Whether you are changing careers or deciding late in your college career that medicine is your path, there is no doubt that making that decision can be anxiety-provoking and life changing. The truth is that medical students come in all forms and from every imaginable background—something I didn’t fully realize until beginning medical school myself. Regardless of where you are starting from, it can be a daunting task to ready yourself for the application process when you feel behind from the very beginning.

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How to Maximize Medical School Second Looks

second look

While most students dream of getting an acceptance letter from just one medical school, others find themselves in the enviable position of having to choose between two or more schools to which they’ve been accepted. If you are deciding between schools, Second Look days can help you determine where you’ll commit. Second Look days are offered by most medical schools, usually after their application cycles are complete and acceptances have been extended to candidates. They are meant to give potential students an idea of what attending that particular school will be like. While many students attend Second Look days with the intention of getting to know potential classmates and to see what the academic environment “feels like,” others may want to head into these days prepared with a few specific questions aimed toward helping them gather the information they need to make a final decision. If you’re getting ready to travel to some potential medical schools this spring, keep these questions in mind:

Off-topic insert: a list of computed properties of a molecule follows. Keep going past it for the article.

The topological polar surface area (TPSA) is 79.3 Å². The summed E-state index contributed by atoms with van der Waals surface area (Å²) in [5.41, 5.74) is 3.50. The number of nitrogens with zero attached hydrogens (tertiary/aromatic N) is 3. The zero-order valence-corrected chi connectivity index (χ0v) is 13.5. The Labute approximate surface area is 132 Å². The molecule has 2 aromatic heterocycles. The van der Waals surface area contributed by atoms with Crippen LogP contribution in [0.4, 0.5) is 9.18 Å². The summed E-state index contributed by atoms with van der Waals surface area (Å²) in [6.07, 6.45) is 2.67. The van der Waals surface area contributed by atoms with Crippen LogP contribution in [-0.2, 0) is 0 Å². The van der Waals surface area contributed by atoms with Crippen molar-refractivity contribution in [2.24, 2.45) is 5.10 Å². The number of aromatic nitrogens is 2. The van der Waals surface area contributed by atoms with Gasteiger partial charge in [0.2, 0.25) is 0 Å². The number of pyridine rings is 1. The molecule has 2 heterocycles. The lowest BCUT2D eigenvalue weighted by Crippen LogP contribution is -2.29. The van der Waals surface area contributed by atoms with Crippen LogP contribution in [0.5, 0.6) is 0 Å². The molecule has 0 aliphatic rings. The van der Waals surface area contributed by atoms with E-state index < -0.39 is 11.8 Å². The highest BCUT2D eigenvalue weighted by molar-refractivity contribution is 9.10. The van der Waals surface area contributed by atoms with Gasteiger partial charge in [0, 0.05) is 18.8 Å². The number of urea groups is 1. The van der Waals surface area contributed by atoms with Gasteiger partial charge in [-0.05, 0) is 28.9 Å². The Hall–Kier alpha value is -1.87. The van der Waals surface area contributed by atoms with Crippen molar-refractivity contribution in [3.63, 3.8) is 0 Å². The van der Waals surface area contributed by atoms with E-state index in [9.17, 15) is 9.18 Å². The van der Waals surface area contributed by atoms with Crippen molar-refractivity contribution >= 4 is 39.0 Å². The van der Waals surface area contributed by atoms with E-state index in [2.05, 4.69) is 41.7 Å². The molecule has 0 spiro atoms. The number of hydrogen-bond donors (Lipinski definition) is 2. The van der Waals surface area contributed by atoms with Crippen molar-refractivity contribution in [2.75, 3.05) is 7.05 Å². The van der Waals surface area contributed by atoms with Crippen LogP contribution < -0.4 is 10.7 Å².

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Confessions of a Former Mediocre Premed Student

premed

By Yoo Jung Kim, MD Candidate, Stanford University

Many students start college gung-ho about going into medicine, and many end up falling short of their goals. Their reasons are varied. Some discover new careers that better appeal to their interests; others realize that they can’t stomach the long commitment required in medicine. However, the saddest group of people are those who come to believe that they aren’t cut out for becoming a physician because of their performance in science courses. I was very close in becoming one of them.

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How To Manage A Cross-Country Move

Medical Spouse